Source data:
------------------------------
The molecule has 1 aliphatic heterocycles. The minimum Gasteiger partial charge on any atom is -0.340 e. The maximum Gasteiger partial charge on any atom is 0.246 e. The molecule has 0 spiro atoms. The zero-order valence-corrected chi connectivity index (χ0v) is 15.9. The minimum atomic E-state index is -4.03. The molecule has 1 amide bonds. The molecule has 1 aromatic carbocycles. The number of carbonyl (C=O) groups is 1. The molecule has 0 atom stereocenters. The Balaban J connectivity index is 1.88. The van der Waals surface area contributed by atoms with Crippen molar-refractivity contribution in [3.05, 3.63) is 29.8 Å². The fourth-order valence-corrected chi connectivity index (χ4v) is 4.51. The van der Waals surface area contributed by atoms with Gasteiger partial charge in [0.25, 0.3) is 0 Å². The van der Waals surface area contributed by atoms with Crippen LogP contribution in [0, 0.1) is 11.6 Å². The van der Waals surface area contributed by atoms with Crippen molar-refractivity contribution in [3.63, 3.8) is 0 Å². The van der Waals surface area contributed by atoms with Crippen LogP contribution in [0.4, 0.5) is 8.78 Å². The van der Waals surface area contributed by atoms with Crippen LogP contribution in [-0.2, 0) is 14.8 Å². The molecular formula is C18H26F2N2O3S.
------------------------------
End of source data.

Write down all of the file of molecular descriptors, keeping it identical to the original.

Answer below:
The molecule has 1 aliphatic heterocycles. The minimum Gasteiger partial charge on any atom is -0.340 e. The maximum Gasteiger partial charge on any atom is 0.246 e. The molecule has 0 spiro atoms. The zero-order valence-corrected chi connectivity index (χ0v) is 15.9. The minimum atomic E-state index is -4.03. The molecule has 1 amide bonds. The molecule has 1 aromatic carbocycles. The number of carbonyl (C=O) groups is 1. The molecule has 0 atom stereocenters. The Balaban J connectivity index is 1.88. The van der Waals surface area contributed by atoms with Crippen molar-refractivity contribution in [3.05, 3.63) is 29.8 Å². The fourth-order valence-corrected chi connectivity index (χ4v) is 4.51. The van der Waals surface area contributed by atoms with Gasteiger partial charge in [0.25, 0.3) is 0 Å². The van der Waals surface area contributed by atoms with Crippen LogP contribution in [0, 0.1) is 11.6 Å². The van der Waals surface area contributed by atoms with Crippen molar-refractivity contribution in [3.63, 3.8) is 0 Å². The van der Waals surface area contributed by atoms with Crippen LogP contribution in [0.4, 0.5) is 8.78 Å². The van der Waals surface area contributed by atoms with Crippen LogP contribution in [-0.2, 0) is 14.8 Å². The molecular formula is C18H26F2N2O3S.